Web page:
=> is also an arrow function, and it is typically referred to as the double arrow operator. 

Unlike ->, the => arrow symbol is an assignment operator which is used when a developer wants to create associative arrays.

You can find => operators between the array key and its associated value. 

In simple terms, the key is on the left in enclosed quotes, then you place the => and assign the value next to it on the right.

You can give the key any name that you want but it is important that the key is in enclosed, single or double quotes.

The value in itself can but does not have to be in enclosed quotes. This will depend on the type of data you are using.

As an example, a developer always encloses a string value but you don’t have to do that with a boolean or integer value.

You can either use the value directly as part of the function or you can use it within a constant or variable, and then assign all of it to the key.

What Do Arrow Functions Look Like?

Arrow functions typically use the syntax of fn (arguments) -> expression.

All arrow functions have to begin the an fn keyword, and they are allowed to have only one expression.

As arrow functions are simple anonymous functions, they should only ever be used for simple operations.

When Should You Use Arrow Functions?

Thanks to their simplified syntax, arrow functions are a quick and easy way to write code.

You can use the simplified arrow function syntax with arrays, such as map(), filter() and reduce().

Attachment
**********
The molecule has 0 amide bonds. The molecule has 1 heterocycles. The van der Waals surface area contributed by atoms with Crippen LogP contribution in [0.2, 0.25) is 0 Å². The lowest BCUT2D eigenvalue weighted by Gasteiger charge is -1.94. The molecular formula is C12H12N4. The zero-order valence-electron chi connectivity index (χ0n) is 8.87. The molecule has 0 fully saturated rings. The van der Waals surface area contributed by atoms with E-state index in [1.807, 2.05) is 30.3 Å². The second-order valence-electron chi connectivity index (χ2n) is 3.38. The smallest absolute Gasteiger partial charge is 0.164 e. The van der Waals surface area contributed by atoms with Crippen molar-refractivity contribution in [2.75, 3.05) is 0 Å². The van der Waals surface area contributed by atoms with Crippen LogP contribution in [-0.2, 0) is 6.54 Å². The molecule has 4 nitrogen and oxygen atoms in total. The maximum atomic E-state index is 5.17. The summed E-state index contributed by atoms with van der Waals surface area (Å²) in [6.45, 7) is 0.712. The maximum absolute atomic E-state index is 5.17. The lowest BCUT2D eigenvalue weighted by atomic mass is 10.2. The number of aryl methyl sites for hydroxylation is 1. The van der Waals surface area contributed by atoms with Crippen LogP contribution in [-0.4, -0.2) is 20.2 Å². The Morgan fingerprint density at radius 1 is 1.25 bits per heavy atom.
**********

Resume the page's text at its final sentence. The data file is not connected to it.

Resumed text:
This makes these arrays much quicker to read and easier to understand within a large coding project.

You can also use arrow functions for callbacks.

When Should You Not Use Arrow Functions?

There are a number of different situations where you should not use arrow functions.

As arrow functions don’t have their own value and argument objects, they shouldn’t be used as event handler.

When an arrow function is used as an event handler, it will return an undefined value. This is because it doesn’t have its own value.

The best way to code an event handler is to use a regular function.

You should also avoid using arrow functions for object methods, prototype methods and in any functions that use an argument object.

An arrow function does not contain arguments objects, so you will need to use a standard function for this.


Although arrow functions, such as -> and => may be a quick and easy way to write anonymous functions, there are also situations when you should not use -> or =>.

In addition, these two functions also have different uses. The object operator, also called single arrow operator, -> is typically used to access properties of a class object and methods.

Developers also commonly use it for access to JSON object elements.

In comparison, the double arrow operator => is strictly an assignment operator which is used within associative arrays.

It helps to assign different values to keys when an array is created. => is commonly placed between the value and key.